Alberta Building Codes – Accessibility Project

written by Rachelle Forster

When residents of a low-income building who require a scooter, walker or power wheelchair, voiced to their landlords the need for a main entrance accessible button, Robin Cummings, felt like “the door was being shut in her face.”

This past year there has been many discussions regarding physical barriers within buildings of Calgary. The Central Library was listed in TIME magazine’s 100 greatest places to visit in 2019, but the accessibility barriers were also highlighted by disappointed and frustrated Calgarians.

There has been an unsettling number of Calgary citizens who have turned to the media to bring awareness to accessible barriers in facilities, businesses and even their own apartments. This demonstrates a major flaw in Alberta’s building codes. Budget seems to be the major concern when installing buttons, automatic doors, elevators, etc. This poses the following questions:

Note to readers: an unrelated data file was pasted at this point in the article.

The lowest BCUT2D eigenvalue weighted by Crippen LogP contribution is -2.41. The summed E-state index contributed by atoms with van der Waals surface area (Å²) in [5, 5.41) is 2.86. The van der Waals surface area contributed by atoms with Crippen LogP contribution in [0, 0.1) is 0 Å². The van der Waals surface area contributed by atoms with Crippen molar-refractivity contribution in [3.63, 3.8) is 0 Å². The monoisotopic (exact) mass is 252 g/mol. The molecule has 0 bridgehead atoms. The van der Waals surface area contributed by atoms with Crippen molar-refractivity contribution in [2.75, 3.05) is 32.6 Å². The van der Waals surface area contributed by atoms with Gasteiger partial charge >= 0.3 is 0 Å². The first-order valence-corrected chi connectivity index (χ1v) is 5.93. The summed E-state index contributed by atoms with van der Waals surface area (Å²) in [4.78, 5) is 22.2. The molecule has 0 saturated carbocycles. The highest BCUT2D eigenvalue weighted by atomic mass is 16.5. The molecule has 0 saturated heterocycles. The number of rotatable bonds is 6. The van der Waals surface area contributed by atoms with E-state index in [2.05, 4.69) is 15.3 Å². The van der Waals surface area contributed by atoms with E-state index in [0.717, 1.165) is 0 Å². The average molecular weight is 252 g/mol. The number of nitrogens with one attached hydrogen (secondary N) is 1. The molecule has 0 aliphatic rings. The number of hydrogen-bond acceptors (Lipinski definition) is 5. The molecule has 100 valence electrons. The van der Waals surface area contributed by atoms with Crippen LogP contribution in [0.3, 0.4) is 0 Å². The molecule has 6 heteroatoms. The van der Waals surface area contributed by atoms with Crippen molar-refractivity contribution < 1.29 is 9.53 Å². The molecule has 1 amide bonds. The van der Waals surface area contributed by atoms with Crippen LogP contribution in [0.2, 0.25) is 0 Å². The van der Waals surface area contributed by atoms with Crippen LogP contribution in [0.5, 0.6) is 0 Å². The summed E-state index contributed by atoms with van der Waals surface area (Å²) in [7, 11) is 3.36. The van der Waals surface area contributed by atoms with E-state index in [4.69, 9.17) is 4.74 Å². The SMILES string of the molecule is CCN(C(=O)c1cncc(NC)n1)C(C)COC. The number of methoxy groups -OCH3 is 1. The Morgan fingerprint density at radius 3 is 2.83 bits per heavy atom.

• Why isn’t accessibility included in the initial budget for buildings?
  • How can the Alberta Building Codes in regards to accessibility be improved?
  • Why aren’t individuals with disabilities consulted when new buildings and communities are being built?
  • Why is it taking so long for changes to be made?

Global Shapers Healthy Cities is currently working on an accessibility project, which focuses on portable ramps into downtown businesses. This project not only physically helps individuals enter businesses of his/her choice, but it will also educate business owners on what “accessibility” really means. This project will hopefully increase empathy, understanding and inclusion for those with disabilities. Together we can and we will make a difference.

Photo by AbsolutVision on Unsplash

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